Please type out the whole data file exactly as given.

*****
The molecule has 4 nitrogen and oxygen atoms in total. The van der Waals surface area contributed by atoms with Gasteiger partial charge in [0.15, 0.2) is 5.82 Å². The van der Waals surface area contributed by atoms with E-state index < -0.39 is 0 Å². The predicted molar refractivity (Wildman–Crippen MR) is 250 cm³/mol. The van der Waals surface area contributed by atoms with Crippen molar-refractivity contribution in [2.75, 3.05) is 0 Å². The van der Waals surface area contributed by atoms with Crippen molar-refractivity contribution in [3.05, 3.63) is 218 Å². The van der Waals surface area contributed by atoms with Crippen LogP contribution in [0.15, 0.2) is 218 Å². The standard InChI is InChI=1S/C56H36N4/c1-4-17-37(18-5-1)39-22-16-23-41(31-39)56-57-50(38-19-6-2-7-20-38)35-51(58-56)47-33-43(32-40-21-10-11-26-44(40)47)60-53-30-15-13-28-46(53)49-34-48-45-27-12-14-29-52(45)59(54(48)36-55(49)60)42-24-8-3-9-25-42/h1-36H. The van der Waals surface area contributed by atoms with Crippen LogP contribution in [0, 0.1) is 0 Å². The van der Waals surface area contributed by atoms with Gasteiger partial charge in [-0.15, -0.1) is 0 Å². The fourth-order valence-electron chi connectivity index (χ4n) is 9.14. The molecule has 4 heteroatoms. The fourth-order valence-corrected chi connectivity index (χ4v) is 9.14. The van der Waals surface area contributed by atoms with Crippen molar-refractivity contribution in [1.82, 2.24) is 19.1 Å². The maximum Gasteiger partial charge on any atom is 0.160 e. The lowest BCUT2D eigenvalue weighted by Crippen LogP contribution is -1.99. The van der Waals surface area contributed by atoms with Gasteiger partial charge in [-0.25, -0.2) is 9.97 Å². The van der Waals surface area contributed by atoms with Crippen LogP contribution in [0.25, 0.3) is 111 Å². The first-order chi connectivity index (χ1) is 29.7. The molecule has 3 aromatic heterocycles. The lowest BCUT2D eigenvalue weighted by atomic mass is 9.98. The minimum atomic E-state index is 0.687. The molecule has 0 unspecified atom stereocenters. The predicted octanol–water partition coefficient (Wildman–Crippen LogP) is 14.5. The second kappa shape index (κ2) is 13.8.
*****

The molecule has 4 nitrogen and oxygen atoms in total. The van der Waals surface area contributed by atoms with Gasteiger partial charge in [0.15, 0.2) is 5.82 Å². The van der Waals surface area contributed by atoms with E-state index < -0.39 is 0 Å². The predicted molar refractivity (Wildman–Crippen MR) is 250 cm³/mol. The van der Waals surface area contributed by atoms with Crippen molar-refractivity contribution in [2.75, 3.05) is 0 Å². The van der Waals surface area contributed by atoms with Crippen molar-refractivity contribution in [3.05, 3.63) is 218 Å². The van der Waals surface area contributed by atoms with Crippen LogP contribution in [0.15, 0.2) is 218 Å². The standard InChI is InChI=1S/C56H36N4/c1-4-17-37(18-5-1)39-22-16-23-41(31-39)56-57-50(38-19-6-2-7-20-38)35-51(58-56)47-33-43(32-40-21-10-11-26-44(40)47)60-53-30-15-13-28-46(53)49-34-48-45-27-12-14-29-52(45)59(54(48)36-55(49)60)42-24-8-3-9-25-42/h1-36H. The van der Waals surface area contributed by atoms with Crippen LogP contribution in [0, 0.1) is 0 Å². The van der Waals surface area contributed by atoms with Gasteiger partial charge in [-0.15, -0.1) is 0 Å². The fourth-order valence-electron chi connectivity index (χ4n) is 9.14. The molecule has 4 heteroatoms. The fourth-order valence-corrected chi connectivity index (χ4v) is 9.14. The van der Waals surface area contributed by atoms with Crippen molar-refractivity contribution in [1.82, 2.24) is 19.1 Å². The maximum Gasteiger partial charge on any atom is 0.160 e. The lowest BCUT2D eigenvalue weighted by Crippen LogP contribution is -1.99. The van der Waals surface area contributed by atoms with Gasteiger partial charge in [-0.25, -0.2) is 9.97 Å². The van der Waals surface area contributed by atoms with Crippen LogP contribution in [0.25, 0.3) is 111 Å². The first-order chi connectivity index (χ1) is 29.7. The molecule has 3 aromatic heterocycles. The lowest BCUT2D eigenvalue weighted by atomic mass is 9.98. The minimum atomic E-state index is 0.687. The molecule has 0 unspecified atom stereocenters. The predicted octanol–water partition coefficient (Wildman–Crippen LogP) is 14.5. The second kappa shape index (κ2) is 13.8.